Select Edition

Northern Northern
Southern Southern
Global Global

WXV: A brief history of all 18 teams taking part in the new competition


Starting in October, WXV will provide new opportunities for international competition for 18 teams across three tiers. Here’s a brief history of each team and their past results against the teams they will be facing.

Video Spacer



England’s Red Roses are currently ranked first on the world rankings. With two World Cup titles from 1994 and 2014 and 18 Six Nations wins (including 16 Grand Slams), England will be looking to add an inaugural WXV title to their resume as they work towards hosting a home World Cup in 2025. They will face fierce rivals the Black Ferns on New Zealand’s home soil for the first time since they lost in the RWC 2021 final, and will no doubt be eager to set the record straight as they begin their WXV journey. 

England have featured in every RWC since it began and combined with their two wins, have been runners-up five times. They have played the Black Ferns 30 times, winning 10, losing 19, and drawing one and have faced Wales 40 times, winning on 38 occasions. They have come up against France, who are their closest competitor in the Six Nations presently and the WXV1  team they have played the most, 53 times, winning 39 of those fixtures. Australia have been their opponent six times and England have a 100% win record. Lastly, they have won 28 out of 32 matches against Canada. 

New head coach John Mitchell will be joining the team at some point over the next few months after he has finished his tenure coaching Japan at the men’s RWC and Louis Deacon is interim head coach in the meantime. 

New Zealand

The reigning RWC champions, the Black Ferns, go into WXV ranked second in the world. After securing qualification through their first-place finish at the Pacific Four Series, they will also host tier one of WXV. They have been a dominant force on the world stage, winning six out of nine RWCs, and the lowest they have ever been on the world rankings is second.

Their first international fixture was against The Netherlands in August 1990, where they won 56-0. They have played against 15 different international teams since then, and have faced a WorldXV side twice.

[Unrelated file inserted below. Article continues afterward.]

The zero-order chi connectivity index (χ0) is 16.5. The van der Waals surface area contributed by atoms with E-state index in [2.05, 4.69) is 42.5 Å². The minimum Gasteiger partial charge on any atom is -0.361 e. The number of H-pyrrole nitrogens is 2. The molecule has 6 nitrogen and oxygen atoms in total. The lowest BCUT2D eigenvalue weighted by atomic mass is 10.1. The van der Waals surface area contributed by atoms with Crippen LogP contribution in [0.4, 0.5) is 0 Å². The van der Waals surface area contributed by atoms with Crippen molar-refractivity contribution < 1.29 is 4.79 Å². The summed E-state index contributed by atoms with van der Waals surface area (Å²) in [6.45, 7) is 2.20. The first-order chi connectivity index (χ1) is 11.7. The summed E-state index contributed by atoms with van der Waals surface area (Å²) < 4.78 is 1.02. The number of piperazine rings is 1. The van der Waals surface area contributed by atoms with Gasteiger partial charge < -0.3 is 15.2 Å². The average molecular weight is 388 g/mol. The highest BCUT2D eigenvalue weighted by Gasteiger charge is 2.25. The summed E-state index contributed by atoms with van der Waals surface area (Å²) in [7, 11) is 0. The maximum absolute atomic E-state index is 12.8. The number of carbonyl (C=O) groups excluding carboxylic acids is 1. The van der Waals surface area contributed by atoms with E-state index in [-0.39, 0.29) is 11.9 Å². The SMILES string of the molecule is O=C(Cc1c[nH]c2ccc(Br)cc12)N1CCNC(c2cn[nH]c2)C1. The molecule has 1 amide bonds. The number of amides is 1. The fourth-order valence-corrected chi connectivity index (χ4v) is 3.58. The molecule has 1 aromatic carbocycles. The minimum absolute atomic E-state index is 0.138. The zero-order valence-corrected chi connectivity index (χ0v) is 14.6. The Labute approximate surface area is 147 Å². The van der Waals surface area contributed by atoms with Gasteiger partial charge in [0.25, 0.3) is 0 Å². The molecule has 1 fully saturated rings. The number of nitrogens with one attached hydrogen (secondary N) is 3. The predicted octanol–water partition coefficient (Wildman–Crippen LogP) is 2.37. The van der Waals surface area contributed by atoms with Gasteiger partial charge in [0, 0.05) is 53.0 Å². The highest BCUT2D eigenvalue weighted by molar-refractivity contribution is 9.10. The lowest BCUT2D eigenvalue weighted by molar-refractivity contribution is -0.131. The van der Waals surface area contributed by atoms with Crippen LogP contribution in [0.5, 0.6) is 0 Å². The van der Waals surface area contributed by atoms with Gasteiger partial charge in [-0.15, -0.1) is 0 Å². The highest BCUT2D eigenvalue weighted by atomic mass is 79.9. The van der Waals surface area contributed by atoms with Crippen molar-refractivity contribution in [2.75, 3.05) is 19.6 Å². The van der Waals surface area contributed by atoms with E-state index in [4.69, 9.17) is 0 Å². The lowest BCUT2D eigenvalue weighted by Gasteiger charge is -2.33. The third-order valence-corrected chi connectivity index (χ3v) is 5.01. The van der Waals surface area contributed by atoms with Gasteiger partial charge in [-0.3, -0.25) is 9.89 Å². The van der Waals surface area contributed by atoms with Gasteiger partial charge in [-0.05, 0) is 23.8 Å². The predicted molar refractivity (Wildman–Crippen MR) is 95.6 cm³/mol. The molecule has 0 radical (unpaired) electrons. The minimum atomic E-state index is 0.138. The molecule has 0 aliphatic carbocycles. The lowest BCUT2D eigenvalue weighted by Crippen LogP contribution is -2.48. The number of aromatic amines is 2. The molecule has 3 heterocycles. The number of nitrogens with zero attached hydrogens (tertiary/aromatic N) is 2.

Against Wales, they’ve won six games from six in their history. Against France, they’ve won on six out of ten occasions. They’re unbeaten against local rivals Australia, winning all 24 fixtures, scoring 899 points in the process. England is the team they’ve played the most in the world, and they have won 19 times out of 30. 



Wales played their first international match in 1987 when they lost 4-22 to England. They hosted the first women’s RWC in Cardiff in 1991 and have gone on to play in every tournament apart from 2006. Their best finish at a RWC was fourth in 1991. 

Ioan Cunningham’s squad clinched the final WXV1 place available from the Six Nations with their third-place finish, beating Ireland, Scotland, and Italy in the process. They begin WXV ranked sixth in the world, the lowest out of their competitors in the top tier of the competition. 

The majority of their squad ply their trade in the Premiership Women’s Rugby, mostly split across the West Country at Bristol Bears and Gloucester-Hartpury. 

They have only ever beaten England twice, despite a lengthy competition record between the two. Against France, they have won four times in their history, and have never beaten Australia or New Zealand. They have won twice against Canada since their first meeting in 1991, however, have also lost seven. 



Runners-up from this year’s Six Nations, France will provide fierce competition in WXV 1. Their second place at the Six Nations after a narrow and well-fought game against England at Twickenham which ended 33-38 saw them take their place in WXV1.

They have never dropped out of the top six in the world rankings with their lowest ranking being sixth, and their highest being second. They go into WXV ranked third, which is the same place they finished at the RWC last year. Stand-out wins at the Six Nations this year include 53-3 against Ireland and 50-0 against Scotland.